#1 - Captain America: The Winter Soldier (2014)
After a steady career in television, the Russo brothers (Anthony and Joe) were called upon to direct the second installment of the Captain America franchise. I think that if it wasn't for them, MCU's Phase 2 could've crashed and burned, entering Phase 3 on a very low stamina and with real uncertainties. However, "Captain America: The Winter Soldier" was one of the most well-done and awesome superhero movies of all time. The Russo brothers took the character of Steve Rogers very seriously and accelerated his story to an espionage pace that Marvel Studios had never explored before. This movie was so well-regarded that, for the time time, it didn't feel like Iron Man was the center of MCU any longer. It was now Cap.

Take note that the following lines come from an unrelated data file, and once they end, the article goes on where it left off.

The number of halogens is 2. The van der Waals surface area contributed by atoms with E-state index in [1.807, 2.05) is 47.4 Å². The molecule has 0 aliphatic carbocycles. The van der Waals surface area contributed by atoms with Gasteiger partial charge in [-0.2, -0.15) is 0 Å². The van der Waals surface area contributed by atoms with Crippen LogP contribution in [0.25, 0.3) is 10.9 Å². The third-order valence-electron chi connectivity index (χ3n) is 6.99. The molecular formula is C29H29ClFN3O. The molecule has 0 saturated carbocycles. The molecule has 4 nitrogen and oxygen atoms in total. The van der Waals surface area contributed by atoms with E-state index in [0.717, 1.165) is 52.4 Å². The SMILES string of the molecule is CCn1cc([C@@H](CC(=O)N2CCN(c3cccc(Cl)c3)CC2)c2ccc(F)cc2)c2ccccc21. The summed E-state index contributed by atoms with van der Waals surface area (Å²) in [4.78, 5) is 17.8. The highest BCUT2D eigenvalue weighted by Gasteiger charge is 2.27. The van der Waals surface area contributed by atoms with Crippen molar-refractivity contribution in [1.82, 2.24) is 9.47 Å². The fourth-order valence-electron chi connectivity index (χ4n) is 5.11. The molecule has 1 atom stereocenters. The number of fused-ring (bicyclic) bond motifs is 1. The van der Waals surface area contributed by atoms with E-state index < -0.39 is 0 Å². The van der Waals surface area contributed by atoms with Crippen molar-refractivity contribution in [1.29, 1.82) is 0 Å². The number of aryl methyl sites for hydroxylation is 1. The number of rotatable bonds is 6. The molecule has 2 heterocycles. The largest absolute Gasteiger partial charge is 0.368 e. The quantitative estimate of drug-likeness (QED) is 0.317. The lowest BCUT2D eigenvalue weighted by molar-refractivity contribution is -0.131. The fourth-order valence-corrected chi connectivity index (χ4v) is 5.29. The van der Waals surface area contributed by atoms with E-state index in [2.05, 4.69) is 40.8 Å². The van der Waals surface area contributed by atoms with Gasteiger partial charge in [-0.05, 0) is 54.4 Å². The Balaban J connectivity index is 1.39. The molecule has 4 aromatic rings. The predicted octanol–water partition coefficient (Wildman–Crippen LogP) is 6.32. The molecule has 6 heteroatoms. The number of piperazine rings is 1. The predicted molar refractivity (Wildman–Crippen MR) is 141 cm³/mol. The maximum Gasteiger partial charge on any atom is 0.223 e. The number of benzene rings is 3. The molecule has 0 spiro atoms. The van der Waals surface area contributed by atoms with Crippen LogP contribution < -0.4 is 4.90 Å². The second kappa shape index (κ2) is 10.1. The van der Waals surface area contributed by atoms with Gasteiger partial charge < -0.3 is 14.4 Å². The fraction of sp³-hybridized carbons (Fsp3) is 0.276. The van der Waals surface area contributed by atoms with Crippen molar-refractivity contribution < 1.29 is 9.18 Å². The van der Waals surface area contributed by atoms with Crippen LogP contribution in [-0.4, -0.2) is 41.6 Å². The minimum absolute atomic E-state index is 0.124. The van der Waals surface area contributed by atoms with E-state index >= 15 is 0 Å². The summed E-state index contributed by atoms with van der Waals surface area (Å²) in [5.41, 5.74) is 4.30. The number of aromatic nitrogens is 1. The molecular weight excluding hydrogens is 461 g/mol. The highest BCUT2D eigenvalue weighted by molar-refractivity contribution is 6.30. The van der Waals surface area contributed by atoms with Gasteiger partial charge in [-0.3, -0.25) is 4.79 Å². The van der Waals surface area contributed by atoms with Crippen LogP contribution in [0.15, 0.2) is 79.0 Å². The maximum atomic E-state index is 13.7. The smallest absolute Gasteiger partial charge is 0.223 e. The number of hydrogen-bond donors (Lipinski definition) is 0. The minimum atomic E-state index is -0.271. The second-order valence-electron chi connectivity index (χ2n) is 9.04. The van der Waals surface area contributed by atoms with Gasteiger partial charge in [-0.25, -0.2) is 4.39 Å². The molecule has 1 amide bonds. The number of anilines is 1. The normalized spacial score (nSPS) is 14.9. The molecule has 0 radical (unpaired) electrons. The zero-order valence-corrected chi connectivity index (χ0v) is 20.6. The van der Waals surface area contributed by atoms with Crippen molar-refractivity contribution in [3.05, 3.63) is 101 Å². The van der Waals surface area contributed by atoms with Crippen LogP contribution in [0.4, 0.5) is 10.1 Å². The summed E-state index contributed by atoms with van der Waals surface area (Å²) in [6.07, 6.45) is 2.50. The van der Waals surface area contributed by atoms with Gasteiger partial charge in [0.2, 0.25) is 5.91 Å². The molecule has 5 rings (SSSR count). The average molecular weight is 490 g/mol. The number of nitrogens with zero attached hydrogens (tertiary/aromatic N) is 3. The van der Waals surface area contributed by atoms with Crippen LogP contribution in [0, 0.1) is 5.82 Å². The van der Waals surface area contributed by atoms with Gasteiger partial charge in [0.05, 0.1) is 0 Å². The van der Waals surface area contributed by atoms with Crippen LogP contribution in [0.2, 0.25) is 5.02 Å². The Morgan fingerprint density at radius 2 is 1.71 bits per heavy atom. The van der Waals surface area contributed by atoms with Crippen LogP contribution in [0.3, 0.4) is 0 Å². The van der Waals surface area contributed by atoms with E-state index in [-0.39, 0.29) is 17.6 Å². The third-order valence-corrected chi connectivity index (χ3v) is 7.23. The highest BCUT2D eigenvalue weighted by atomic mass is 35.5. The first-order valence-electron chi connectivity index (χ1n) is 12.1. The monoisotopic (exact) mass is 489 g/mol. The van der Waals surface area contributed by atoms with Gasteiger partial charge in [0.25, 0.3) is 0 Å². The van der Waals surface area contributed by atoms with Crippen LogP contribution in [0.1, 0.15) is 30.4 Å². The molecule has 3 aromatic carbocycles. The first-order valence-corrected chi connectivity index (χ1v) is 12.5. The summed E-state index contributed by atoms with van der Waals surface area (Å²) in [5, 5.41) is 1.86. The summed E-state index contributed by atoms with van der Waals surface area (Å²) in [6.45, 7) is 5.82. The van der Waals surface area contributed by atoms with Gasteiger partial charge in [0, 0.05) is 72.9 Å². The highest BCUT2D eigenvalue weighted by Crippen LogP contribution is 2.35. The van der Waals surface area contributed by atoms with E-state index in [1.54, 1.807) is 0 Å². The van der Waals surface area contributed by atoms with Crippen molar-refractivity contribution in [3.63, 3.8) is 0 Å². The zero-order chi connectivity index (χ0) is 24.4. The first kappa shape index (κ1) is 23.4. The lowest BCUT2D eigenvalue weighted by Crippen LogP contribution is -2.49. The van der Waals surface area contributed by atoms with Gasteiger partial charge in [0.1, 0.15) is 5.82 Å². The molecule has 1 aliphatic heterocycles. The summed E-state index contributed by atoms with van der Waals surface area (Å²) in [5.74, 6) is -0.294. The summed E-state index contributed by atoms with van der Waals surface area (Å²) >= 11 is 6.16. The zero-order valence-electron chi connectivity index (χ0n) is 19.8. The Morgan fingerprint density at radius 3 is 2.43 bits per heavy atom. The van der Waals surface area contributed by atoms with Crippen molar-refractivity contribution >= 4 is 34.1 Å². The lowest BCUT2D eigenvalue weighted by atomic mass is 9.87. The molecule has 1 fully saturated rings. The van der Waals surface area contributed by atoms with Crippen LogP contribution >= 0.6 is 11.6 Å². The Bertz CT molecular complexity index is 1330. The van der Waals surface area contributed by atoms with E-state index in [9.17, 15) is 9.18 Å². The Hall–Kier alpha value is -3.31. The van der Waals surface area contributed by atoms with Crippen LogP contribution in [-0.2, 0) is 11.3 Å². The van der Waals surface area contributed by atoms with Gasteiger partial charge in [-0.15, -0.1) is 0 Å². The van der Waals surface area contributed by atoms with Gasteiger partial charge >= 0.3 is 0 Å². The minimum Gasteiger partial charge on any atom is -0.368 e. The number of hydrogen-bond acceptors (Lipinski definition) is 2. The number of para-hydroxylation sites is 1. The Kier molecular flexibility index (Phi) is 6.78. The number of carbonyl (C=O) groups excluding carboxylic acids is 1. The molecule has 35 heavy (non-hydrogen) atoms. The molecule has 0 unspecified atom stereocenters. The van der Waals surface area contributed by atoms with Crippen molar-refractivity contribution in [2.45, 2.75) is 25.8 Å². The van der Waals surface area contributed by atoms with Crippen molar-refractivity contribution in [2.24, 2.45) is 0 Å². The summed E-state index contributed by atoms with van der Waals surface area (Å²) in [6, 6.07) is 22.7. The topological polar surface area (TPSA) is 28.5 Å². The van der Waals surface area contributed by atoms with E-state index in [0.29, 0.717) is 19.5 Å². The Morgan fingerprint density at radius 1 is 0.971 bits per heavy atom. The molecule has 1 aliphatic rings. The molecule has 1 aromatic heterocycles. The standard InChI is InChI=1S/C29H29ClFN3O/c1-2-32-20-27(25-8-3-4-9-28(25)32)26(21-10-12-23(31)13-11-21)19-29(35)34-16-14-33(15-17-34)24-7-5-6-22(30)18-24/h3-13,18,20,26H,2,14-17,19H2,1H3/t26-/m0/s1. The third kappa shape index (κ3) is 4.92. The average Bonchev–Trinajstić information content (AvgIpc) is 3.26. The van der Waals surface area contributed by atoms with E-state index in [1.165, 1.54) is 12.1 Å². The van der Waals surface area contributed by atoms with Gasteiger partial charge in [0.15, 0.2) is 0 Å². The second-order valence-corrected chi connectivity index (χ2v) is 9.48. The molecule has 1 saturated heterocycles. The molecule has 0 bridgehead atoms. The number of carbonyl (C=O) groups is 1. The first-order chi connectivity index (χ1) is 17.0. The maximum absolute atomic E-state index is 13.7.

Also, the Winter Soldier came as a great villain to exist in the MCU, something Marvel Studios was struggling to find since Loki lost his mojo. "Captain America: The Winter Soldier" felt like a high-stakes, yet incredibly personal movie to watch. It was phenomenal to follow Steve's dilemma as he wanted to be a dutiful soldier but also needed to be true to his instincts that something was wrong about the team that surrounded him. Some go as far as considering this film to being the true successor to "The Avengers," as it changed the landscape of the Marvel Cinematic Universe much more than "Avengers: Age of Ultron" (the actual team-up sequel) did.